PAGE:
Everyday Architecture

Anne Lacaton and Jean Philippe Vassal have won the Pritzker Prize. And it’s well overdue, as our author sees it, once again casting his gaze over the work and impact of the French architect duo.
by Alexander Russ | 3/25/2021

At the moment, good news is, without doubt, in short supply. This being the case, news of this year’s Pritzker prizewinner is particularly gratifying. The award has gone to French architecture duo Anne Lacaton and Jean Philippe Vassal, who do not exactly conform to the image of star architects active on the world stage. After all, the Pritzker Prize does tend to call to mind such famous protagonists as Herzog & de Meuron, Rem Koolhaas and Zaha Hadid. It should be mentioned, however, that the jury has occasionally surprised us by opting for a regional detour – for instance, with its choice of the Spanish firm RCR Arquitectes (2017), with Wang Shu (2012), a Chinese outfit, and Australian Glenn Murcutt (2002). In recent years, it has to be said, they appear to have been suffering from a general lack of inspiration, as the nomination of recognize doyens has shown, obvious ones being established names such as Arata Isozaki (2019), Balkrishna Doshi (2018) and Frei Otto (2015). Admittedly, in Yvonne Farrell and Shelley McNamara (2020), the accolade went to a a duo of women, and with Chilean Alejandro Aravena (2016), the distinction was awarded to a young architect with an agenda that is sometimes socially aware. Nevertheless, the Pritzker Prize has not entirely succeeded in reflecting the social paradigm shift of recent years, a trend that has unavoidably impacted on Architecture itself.

So now with Lacaton & Vassal, the jury could not have made a better choice. Just what is it, then, that characterizes the architecture of this French duo? The best way to answer this question is with a project. When, in 1996, the architects were commissioned by the City of Bordeaux to brighten up Place Léon Aucoc, they decided, after analyzing the existing situation, to undertake radical measures, proposing to invest the relevant monies in upkeep and repairs. The reasoning behind this was as simple as it was obvious – the square worked the way it already was. This approach to the kind of architecture that takes its lead from everyday life is also what typifies the practice’s construction projects. One good example is the transformation of the Tour Bois le Prêtre, a welfare housing project in Paris, where the architects collaborated with Fréderic Druot to devise an alternative to demolishing a 17-story high-rise dating from the 1960s. Among other things, they came up with the idea of conservatories combined with corresponding balconies on the façade. This not only significantly expanded the residents’ living space, it was also considerably cheaper than a new building. Other projects followed, such as, for instance, their makeover of the large residential blocks in the Quartier du Grand Parc in Bordeaux, where they have, once again, brought light and air to a subsidized housing project, along with Fréderic Druot and Christophe Hutin.

Residential blocks Cité du Grand Parc in Bordeaux

The history of the way that their ideas develop stretches all the way back to the 1980s when, after graduating in Architecture and completing a 10-months alternative to military service, Jean-Philippe Vassal spent several years in Niger, West Africa. It was there that he and his partner, Anne Lacaton, discovered the influence exerted by the extreme local climatic conditions on the region’s architecture and the two decided to analyze the dwelling forms favored by the Tuareg nomads. The insights they gained have continued to shape the duo’s approach to architecture right up to the present day and are reflected in one of their first projects – Latapie House in Bordeaux. Here, again, they have relied on a large conservatory clad with polycarbonate slabs – a space that can be utilized as its owners see fit. The conservatory abuts directly onto the apartment building, which, with its façade made of glass-fiber concrete panels, takes the shape of a wooden box. Folding doors mean that the building’s long sides can be opened up completely, with the conservatory representing a type of greenhouse you can live in. It zones the climatic transition between inside and outside and is, like the apartment building, made of low-cost materials, something which makes for considerably more living space than a conventional building.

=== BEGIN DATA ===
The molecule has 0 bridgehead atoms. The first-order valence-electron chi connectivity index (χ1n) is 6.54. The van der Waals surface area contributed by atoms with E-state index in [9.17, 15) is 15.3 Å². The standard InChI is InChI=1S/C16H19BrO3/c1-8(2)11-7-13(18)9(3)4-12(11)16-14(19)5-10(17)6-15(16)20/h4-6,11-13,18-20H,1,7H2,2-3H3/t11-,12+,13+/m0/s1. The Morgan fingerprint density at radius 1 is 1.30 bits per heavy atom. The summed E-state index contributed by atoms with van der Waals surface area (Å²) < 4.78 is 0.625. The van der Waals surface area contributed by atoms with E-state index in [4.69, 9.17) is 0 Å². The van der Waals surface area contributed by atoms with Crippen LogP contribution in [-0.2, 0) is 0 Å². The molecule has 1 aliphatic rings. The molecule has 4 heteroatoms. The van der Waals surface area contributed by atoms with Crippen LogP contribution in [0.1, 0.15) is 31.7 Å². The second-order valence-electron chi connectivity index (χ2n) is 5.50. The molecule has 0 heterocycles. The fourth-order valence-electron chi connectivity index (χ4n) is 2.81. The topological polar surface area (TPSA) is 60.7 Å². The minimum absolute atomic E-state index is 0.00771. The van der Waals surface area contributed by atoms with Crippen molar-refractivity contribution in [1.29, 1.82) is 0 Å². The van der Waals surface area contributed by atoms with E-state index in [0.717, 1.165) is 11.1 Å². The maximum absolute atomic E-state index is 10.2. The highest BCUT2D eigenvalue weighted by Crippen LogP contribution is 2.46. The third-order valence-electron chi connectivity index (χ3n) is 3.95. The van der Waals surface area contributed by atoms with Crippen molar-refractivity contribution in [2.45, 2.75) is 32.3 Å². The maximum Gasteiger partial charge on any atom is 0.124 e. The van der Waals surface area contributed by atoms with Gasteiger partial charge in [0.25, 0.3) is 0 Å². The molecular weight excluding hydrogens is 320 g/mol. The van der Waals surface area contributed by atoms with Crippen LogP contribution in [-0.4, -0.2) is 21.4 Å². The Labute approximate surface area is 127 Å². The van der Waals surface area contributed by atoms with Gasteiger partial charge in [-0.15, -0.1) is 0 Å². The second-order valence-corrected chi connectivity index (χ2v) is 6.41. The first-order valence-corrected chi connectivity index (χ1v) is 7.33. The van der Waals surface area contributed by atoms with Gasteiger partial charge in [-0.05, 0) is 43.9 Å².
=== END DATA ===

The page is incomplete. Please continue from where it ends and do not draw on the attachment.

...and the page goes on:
Latapie House in Bordeaux

The fact that their ideas can not only be implemented in welfare housing projects is demonstrated by their plans for converting and extending the FRAC Nord-Pas de Calais art center in Dunkirk. Here, between 2015 and 2017, the architects renovated an old overhaul hangar and added to it an architectural doppelgänger. Prefabricated industrial parts such as polycarbonate slabs were used for the new building’s façade, thus presenting the edifice, with its six stories and 9,000 m² of usable space, as a kind of hothouse for art. Further projects, such as the conversion of the Palais de Tokyo in Paris, the école nationale supérieure d'architecture in Nantes and various other residential buildings, demonstrate that nowadays the firm’s concepts have become socially acceptable. And not only that – for the upcoming generation of French architecture practices, such as Bruther, Muoto, BAST and NP2F, Lacaton & Vassal represent parents of a sort, the kind of office that has paved the way for a new kind of everyday architecture.